Employees at McCullough-Hyde Memorial Hospital (MHMH) have stayed safe this year, and the state of Ohio knows it.
Recently, the Ohio Hospital Safety Campaign, in conjunction with the Occupational Safety and Health Administration, recognized MHMH as the small employer in the state with the lowest on the job injury rate.
Barb Cluster, risk manager for MHMH, said every employer in the state is measured and compared based upon information received from the Bureau of Worker’s Compensation. The hospital was compared with other employers in the state that had approximately 400 employees.
The hospital ranked first in the state for 2009. Cluster said this high ranking is the first time in recent memory that MHMH has been recognized.
“For several years before I got here, we had an increasing number of injuries,” Cluster said.
She credited the processes that the hospital has in place to examine safety procedures for the short turn around.
“We’re always working on things,” she said. “If someone falls on a wet floor, we have to find out why there was no sign or why there was a leak and fix it.”
Part of the reasoning for the comparatively low injury rate at the hospital may be because of how the comparison was done. The only injuries that count for the rankings are injuries resulting in lost time from work.
According to Cluster, most healthcare employee injuries do not result in time off work.
Many healthcare injuries are simple, Cluster said, like being poked by a needle, but there are procedures in place for when a more serious injury occurs.
“All employees who are hurt have to go to the emergency room immediately and be evaluated by a physician,” Cluster said. “By using active process improvement and managing injuries immediately, we get people back to work and prevent injuries.”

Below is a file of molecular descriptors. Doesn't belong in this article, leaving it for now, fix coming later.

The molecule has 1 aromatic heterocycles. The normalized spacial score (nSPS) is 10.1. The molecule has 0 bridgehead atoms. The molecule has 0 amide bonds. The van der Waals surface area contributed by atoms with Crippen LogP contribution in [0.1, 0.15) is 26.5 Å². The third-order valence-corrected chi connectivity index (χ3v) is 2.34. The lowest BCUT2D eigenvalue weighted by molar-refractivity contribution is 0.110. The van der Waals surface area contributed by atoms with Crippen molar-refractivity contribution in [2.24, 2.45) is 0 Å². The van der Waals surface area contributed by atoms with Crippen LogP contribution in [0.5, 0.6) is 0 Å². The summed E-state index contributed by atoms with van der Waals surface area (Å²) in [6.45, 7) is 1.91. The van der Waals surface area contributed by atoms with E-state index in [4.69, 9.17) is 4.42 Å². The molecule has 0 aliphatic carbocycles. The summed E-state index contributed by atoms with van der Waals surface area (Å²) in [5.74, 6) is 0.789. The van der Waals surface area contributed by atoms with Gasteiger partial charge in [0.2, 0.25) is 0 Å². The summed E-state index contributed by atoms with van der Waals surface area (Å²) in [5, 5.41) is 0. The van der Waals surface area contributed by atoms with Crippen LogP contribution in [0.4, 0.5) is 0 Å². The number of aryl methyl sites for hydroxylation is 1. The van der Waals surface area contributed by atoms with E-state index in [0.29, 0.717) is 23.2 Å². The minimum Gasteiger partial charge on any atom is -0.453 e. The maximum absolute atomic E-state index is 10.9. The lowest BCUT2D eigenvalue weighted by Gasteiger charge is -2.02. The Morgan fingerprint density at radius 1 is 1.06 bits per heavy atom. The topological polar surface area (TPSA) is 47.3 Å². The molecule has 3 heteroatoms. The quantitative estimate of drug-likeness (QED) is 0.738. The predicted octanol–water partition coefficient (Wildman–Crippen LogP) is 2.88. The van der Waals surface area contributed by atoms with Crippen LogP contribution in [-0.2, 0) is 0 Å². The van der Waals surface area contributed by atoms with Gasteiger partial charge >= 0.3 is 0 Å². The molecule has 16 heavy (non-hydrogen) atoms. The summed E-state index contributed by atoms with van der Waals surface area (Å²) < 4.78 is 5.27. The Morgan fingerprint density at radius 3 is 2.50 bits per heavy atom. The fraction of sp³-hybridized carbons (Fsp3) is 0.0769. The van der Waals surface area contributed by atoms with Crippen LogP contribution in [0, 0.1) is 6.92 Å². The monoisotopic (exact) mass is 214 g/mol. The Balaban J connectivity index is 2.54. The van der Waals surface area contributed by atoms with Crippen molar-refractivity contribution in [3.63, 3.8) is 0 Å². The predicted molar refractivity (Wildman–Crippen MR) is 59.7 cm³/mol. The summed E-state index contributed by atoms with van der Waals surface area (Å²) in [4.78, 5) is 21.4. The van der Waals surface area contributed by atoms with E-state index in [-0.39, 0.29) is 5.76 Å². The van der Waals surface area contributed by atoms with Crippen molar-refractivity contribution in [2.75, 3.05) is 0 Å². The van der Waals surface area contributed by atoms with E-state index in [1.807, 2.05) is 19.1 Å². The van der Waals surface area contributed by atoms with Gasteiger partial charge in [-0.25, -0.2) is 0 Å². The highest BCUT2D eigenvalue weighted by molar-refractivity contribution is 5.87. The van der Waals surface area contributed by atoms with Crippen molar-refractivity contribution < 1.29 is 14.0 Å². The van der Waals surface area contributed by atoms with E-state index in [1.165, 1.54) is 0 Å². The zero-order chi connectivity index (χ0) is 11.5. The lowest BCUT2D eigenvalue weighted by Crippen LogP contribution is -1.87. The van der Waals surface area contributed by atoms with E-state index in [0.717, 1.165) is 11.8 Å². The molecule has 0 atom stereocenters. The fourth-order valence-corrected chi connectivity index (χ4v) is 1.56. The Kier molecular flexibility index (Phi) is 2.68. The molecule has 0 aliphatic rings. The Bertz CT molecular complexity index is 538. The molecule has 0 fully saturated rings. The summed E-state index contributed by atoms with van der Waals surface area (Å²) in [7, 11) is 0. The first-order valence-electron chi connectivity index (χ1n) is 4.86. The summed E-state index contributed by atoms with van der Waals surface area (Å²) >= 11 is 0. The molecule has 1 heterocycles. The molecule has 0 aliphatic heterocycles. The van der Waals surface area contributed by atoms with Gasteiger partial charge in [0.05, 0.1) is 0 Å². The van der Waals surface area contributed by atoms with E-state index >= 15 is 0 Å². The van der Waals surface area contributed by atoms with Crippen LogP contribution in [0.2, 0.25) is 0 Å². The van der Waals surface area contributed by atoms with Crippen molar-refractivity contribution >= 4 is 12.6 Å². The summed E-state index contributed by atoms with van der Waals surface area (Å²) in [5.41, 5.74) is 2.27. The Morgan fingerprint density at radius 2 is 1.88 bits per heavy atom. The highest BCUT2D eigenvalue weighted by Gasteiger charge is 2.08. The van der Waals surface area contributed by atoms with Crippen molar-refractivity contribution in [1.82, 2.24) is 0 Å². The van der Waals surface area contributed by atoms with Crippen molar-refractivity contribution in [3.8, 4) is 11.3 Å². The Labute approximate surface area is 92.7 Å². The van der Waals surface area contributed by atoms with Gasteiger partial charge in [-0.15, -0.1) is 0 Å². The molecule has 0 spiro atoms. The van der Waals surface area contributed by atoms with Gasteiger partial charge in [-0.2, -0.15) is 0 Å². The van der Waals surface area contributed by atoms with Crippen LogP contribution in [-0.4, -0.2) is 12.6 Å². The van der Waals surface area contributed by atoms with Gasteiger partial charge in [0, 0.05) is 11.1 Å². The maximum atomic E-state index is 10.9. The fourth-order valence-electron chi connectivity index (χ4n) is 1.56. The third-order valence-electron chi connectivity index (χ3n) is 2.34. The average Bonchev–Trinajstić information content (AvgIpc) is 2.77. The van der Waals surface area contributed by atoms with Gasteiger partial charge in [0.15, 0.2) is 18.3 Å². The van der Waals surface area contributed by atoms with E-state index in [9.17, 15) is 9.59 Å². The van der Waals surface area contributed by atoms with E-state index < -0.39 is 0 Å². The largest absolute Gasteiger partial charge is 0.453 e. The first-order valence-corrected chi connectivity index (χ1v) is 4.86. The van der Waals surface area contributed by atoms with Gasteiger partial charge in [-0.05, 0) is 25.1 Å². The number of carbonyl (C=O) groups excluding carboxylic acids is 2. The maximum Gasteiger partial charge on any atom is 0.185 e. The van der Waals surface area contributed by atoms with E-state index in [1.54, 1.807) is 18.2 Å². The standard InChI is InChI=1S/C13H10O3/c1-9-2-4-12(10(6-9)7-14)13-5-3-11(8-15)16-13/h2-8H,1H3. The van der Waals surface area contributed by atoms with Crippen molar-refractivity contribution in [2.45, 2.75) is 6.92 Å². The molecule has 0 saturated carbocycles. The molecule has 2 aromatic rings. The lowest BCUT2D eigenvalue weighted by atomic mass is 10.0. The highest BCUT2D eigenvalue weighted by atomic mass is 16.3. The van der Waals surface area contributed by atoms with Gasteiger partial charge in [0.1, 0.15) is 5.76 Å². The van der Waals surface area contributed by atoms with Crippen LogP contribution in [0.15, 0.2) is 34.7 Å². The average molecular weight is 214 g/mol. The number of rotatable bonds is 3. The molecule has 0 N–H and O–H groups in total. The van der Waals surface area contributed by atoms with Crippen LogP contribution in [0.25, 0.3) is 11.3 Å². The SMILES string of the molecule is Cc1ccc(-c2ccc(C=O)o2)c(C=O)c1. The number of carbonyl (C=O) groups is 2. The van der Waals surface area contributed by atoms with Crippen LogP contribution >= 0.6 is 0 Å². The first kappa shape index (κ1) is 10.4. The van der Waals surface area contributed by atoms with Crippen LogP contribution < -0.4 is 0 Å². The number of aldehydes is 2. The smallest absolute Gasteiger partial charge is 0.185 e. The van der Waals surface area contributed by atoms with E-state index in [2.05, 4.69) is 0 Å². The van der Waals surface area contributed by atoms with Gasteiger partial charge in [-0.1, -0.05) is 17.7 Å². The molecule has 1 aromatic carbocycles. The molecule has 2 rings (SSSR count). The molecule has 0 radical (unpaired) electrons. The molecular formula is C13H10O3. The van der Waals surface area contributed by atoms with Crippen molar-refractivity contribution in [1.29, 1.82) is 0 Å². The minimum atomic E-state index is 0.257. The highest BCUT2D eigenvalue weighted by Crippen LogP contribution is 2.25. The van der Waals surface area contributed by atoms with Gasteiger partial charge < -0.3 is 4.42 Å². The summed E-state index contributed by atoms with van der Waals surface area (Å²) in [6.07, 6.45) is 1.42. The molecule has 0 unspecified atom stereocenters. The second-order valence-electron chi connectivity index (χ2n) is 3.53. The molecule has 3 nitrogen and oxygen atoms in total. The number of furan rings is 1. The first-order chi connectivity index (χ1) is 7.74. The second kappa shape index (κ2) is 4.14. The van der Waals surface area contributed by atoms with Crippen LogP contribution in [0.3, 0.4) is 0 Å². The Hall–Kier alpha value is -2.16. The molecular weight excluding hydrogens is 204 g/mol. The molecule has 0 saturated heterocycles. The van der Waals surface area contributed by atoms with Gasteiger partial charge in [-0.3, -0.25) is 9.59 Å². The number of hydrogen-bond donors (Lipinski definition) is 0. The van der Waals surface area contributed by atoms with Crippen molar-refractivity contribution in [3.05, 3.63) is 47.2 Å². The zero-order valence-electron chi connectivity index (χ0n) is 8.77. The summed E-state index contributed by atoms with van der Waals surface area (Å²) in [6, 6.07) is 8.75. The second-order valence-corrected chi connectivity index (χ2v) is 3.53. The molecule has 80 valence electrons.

Miami University junior Jeffrey Kleykamp said while winning the award is a good thing for the hospital, the statistics could be misleading.
“It doesn’t really make sense if they say the hospital is safe for employees only,” he said. “It has to be safe for both the patients and the employees.”
Cluster said the last 18 months have brought changes that have helped prevent injuries to both employees and patients. The hospital recently invested in needleless injectors that allow nurses and other hospital employees to use needles without them being exposed. This technology helps to prevent puncture wounds and potential disease from contaminated needles.
Another change is the safety training provided by department directors and management at the hospital. This training is designed to help prevent employee injuries, Cluster said.
First-year Charlie Joanna Wagers said winning the award shows the hospital cares about more than the patients.
“It’s a really good thing,” she said. “It shows they care and they’re doing their jobs.”
While she appreciates the recognition, Cluster hopes next year will bring even greater improvement.
“We’re hopeful to see even better numbers for 2010,” she said.